Because of disasters such as the tsunami in Japan, tornadoes in Joplin, Missouri and Tuscaloosa, Alabama, flooding along the Mississippi and Missouri Rivers and the Yangtze River in China, the concept of “risk”  has recently received a significant amount of attention.

Munich Reinsurance (an insurance company for insurers) recently reported that worldwide losses for the first half of 2011 have already surpassed the total losses for the historic high set in 2005 when Hurricane Katrina hit New Orleans.  This has caused insurance companies to re-evaluate the future negative effects of climate change. Moreover, Congress in the debt ceiling debates has questioned the role the federal government plays in providing disaster relief, with the St. Louis Beacon reporting that with “minor” catastrophes are on the rise there is little federal assistance available to cover major catastrophes.

As we have previously noted, Congress is debating the major reforms to the National Flood Insurance Program.  The NFIP is over $18 billion in debt which will likely increase after the total losses for 2011 flood  season and upcoming hurricane season are tallied.  A report to be released later this month by the Federal Emergency Management Agency indicates that the nation’s floodplains are expected to increase by 40 to 45% in the next 90 years, which will put stress on the already indebted program.

These trends have caused Sen. Durbin (D-Il.) to ask the following: should the federal government use probabilistic catastrophe modelling or “cat modelling” when assessing risk of severe weather created by our changing climate? In addition to historical date of past severe weather events, cat modelling uses prospective date generated from recent climate change studies to model the probability of future events.  Since the mid-1990′s, the insurance industry has increased its use of cat modelling  to evaluate insurance portfolios in risk-prone regions of the country.   To be sure, cat modelling has been criticized as deterministic, based on uncertain science, and providing cover for insurance companies to raise premium rates to unjustifiably high levels.  But until now it has not been considered for use by the federal government and such use could significantly impact communities around the country as well as business investment decisions.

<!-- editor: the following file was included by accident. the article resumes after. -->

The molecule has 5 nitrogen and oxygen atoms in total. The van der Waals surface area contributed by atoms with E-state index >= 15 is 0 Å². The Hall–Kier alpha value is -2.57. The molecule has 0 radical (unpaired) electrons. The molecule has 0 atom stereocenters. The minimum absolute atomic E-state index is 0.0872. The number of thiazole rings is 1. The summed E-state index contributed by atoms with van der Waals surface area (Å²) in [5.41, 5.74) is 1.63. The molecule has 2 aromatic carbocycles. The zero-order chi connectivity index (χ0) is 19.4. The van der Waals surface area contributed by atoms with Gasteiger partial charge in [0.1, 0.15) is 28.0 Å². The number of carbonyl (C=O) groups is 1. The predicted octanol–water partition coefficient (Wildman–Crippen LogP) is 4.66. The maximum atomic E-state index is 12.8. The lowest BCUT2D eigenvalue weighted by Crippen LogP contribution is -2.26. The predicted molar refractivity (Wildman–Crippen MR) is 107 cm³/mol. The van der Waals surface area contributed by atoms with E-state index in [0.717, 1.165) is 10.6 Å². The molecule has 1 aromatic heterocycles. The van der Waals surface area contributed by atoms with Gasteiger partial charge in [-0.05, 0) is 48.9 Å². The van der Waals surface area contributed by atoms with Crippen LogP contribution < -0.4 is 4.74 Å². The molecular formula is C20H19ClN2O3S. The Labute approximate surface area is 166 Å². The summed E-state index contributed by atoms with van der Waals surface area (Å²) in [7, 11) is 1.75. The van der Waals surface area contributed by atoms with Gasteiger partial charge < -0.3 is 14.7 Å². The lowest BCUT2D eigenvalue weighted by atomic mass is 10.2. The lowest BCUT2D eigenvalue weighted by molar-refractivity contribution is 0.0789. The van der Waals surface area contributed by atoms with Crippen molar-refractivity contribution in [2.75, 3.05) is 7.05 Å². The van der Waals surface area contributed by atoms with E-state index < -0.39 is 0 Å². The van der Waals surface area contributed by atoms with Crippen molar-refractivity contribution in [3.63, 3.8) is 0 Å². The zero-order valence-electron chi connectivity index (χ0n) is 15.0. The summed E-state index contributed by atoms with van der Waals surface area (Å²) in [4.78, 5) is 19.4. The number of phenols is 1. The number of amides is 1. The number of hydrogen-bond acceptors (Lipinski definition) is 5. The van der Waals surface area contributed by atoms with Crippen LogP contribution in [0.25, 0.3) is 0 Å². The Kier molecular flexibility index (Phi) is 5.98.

For communities affected by the NFIP, the use of cat modelling is troubling.  First, insurance companies increased use of cat modelling to hedge against the risk of floods will result a rise in premium rates.  Both the House and Senate bills phase-out the federal subsidy for insurable structures by increasing premium rates at a rate of 20% per year up to the full actuarial rate.  Without reforms allowing for the regulation of cat models, insurance companies would be free to overcharge premiums to hedge against the risk of a catastrophic flood.  It is estimated that catastrophe modelers overshot actual insured losses for 2006 through 2010 by as much as $53 billion.

More importantly, if FEMA were authorized to use cat modelling to map flood zones such a determination would be very difficult to appeal.  The basis for appealing a flood rate insurance map (“FIRM”) is the FIRM’s technical accuracy.  FIRM challenges tend to be difficult to win on administrative appeal and federal courts are limited to examining the technical merits of the FIRM and often give FEMA wide discretion absent a technical error.  Given the uncertainty of predicting climate change, any appeal would essentially come down to whether the studies and cat models relied upon by FEMA were a reasonable assessment of risk – an assessment subject to the high bar set by the ”arbitrary and capricious” standard under Section 706 of the Administrative Procedures Act.  Without guidance from Congress, cat models would reshape current flood zones and potentially subject new urban areas to flood zone mapping.

The collective result will without a doubt affect business decisions to locate, expand, lease, or otherwise investment in affected communities, as evidenced by the experience of Metro East communities in St. Louis.  From a policy perspective, it is not unreasonable for the effect of cat modelling to transfer the risk of a natural disaster back onto property owners choosing to own property in risk-prone areas.  However, use of cat modelling should be tempered to avoid potentially devastating economic consequences for affected communities.